Where excavated they have been found to date from the Late Neolithic to the
Middle Bronze Age (c.2400-1000 BC). It is clear that they were carefully
designed and laid out, frequently exhibiting very regularly spaced stones, the
heights of which also appear to have been of some importance. We do not fully
understand the uses for which these monuments were originally constructed but
it is clear that they had considerable ritual importance for the societies
that used them. In many instances excavation has indicated that they provided
a focus for burials and the rituals that accompanied interment of the dead.
Some circles appear to have had a calendrical function, helping mark the
passage of time and seasons, this being indicated by the careful alignment of
stones to mark important solar or lunar events such as sunrise or sunset at
midsummer or midwinter. At other sites the spacing of individual circles
throughout the landscape has led to a suggestion that each one provided some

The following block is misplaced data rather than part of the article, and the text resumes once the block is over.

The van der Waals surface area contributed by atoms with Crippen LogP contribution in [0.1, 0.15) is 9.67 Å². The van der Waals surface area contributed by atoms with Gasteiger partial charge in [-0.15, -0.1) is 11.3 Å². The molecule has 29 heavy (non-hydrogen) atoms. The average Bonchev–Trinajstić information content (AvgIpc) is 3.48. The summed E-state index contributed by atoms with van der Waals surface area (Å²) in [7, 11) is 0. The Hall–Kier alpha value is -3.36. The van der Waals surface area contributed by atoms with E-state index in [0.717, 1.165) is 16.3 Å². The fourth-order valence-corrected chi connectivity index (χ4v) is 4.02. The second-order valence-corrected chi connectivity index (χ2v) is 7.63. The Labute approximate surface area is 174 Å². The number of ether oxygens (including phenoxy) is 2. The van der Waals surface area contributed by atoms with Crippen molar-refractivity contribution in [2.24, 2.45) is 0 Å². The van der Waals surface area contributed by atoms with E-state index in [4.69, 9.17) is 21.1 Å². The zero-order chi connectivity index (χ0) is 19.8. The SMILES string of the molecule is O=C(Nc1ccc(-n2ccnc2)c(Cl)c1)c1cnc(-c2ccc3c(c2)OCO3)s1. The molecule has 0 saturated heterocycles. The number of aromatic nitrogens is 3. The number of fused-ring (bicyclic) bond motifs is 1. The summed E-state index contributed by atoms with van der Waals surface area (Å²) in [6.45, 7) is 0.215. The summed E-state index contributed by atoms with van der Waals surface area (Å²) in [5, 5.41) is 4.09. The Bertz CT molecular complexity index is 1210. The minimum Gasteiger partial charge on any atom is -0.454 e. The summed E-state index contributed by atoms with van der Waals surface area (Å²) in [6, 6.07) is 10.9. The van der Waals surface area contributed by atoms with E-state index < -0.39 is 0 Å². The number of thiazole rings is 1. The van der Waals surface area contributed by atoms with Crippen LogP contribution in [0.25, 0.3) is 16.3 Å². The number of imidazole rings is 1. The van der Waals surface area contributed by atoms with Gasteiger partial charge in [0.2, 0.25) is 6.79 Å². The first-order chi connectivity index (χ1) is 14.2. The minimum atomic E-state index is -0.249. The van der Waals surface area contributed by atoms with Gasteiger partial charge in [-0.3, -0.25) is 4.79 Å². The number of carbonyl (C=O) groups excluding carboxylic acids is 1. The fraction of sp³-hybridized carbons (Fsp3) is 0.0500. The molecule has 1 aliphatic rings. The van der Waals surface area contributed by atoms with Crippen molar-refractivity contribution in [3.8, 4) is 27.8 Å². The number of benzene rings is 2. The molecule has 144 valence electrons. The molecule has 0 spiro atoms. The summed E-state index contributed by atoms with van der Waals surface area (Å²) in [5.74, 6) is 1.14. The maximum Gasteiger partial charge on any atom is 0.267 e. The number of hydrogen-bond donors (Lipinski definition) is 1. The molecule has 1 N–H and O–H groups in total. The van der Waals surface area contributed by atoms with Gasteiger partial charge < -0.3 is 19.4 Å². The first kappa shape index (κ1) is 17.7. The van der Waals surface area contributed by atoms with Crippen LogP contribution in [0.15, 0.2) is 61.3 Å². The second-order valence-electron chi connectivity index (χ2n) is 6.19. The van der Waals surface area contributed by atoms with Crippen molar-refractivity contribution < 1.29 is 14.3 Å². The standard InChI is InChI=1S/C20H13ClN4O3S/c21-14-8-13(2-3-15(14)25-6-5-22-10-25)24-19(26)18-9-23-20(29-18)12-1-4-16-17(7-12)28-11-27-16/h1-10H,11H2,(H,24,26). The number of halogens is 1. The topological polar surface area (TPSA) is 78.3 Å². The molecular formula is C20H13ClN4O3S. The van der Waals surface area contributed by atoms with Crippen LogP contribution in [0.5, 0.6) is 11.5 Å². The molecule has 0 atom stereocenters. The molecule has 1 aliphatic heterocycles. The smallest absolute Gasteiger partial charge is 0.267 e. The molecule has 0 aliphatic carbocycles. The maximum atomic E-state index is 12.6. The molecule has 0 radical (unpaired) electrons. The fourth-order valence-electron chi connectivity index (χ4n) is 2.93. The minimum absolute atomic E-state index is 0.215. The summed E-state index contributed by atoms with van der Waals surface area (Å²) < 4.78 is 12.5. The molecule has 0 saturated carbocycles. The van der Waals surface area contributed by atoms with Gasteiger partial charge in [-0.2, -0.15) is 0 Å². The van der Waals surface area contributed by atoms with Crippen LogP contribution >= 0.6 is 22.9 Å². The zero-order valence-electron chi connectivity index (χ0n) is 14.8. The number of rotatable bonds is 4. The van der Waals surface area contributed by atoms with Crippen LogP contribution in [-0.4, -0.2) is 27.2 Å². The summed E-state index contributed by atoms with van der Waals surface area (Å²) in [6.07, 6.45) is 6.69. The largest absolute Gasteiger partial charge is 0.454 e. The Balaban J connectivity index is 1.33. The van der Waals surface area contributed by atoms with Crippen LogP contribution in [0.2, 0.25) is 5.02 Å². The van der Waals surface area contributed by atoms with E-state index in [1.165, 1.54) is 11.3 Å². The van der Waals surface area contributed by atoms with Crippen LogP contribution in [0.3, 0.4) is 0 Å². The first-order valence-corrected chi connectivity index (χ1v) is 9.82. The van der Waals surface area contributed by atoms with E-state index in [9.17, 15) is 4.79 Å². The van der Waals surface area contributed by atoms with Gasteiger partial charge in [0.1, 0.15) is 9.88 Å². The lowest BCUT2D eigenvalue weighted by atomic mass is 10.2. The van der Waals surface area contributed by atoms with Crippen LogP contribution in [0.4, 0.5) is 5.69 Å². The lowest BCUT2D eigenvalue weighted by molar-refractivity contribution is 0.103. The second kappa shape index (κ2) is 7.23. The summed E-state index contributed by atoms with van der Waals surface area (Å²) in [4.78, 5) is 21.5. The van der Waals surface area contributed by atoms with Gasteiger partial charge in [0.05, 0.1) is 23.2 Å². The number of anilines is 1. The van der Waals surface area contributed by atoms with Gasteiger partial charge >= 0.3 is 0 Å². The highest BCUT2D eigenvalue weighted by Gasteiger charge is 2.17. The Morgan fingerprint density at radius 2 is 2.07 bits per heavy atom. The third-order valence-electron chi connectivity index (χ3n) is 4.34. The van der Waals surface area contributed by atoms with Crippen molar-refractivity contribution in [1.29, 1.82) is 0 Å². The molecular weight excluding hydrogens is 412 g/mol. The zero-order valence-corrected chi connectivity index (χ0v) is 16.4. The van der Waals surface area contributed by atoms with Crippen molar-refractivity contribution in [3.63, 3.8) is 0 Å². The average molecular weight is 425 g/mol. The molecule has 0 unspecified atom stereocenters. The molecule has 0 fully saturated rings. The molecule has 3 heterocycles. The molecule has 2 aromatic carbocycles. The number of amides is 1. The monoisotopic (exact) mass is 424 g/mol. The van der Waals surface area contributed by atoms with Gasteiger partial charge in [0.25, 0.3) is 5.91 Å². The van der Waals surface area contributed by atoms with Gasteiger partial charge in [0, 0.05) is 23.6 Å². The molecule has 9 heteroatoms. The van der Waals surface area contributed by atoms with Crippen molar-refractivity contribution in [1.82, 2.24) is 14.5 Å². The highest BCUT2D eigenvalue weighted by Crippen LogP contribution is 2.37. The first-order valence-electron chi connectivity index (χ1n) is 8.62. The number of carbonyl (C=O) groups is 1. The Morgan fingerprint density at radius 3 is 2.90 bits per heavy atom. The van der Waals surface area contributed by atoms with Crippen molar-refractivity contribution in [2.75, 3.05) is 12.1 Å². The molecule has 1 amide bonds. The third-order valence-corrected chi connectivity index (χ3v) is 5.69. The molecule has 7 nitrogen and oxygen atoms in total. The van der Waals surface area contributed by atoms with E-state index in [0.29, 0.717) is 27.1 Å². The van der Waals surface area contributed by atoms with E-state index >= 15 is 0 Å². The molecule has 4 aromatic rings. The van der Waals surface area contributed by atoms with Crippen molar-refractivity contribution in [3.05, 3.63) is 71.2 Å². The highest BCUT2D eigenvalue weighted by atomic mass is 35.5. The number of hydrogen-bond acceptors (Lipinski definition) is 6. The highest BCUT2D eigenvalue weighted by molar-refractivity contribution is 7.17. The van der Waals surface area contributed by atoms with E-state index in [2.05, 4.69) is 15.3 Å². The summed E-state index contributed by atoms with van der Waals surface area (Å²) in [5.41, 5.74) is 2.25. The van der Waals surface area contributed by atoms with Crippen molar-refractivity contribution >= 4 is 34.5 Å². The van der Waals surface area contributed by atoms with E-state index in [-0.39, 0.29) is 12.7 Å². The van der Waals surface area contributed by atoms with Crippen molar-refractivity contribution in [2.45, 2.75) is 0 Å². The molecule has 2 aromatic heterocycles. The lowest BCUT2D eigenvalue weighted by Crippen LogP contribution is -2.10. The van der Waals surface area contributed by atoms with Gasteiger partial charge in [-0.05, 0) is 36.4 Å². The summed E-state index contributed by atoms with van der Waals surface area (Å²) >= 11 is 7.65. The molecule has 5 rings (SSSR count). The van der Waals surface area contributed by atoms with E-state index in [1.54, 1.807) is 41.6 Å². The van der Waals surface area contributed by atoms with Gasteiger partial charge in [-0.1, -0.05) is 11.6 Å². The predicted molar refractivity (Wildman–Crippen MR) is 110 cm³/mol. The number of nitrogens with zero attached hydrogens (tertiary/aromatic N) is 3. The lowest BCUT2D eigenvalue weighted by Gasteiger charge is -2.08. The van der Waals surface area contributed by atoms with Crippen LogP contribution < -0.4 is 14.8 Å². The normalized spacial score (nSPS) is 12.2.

form of tribal gathering point for a specific social group. A small stone
circle comprises a regular or irregular ring of between 7 and 16 stones with a
diameter of between 4 and 20 metres. They are widespread throughout England
although clusters are found on Dartmoor, the North Yorkshire Moors, in the
Peak District and in the uplands of Cumbria and Northumberland. Of the 250 or
so stone circles identified in England, over 100 are examples of small stone
circles. As a rare monument type which provides an important insight into
prehistoric ritual activity, all surviving examples are worthy of

Stone alignments or stone rows consist of upright stones set in a single line,
or in two or more parallel lines up to several hundred metres in length. They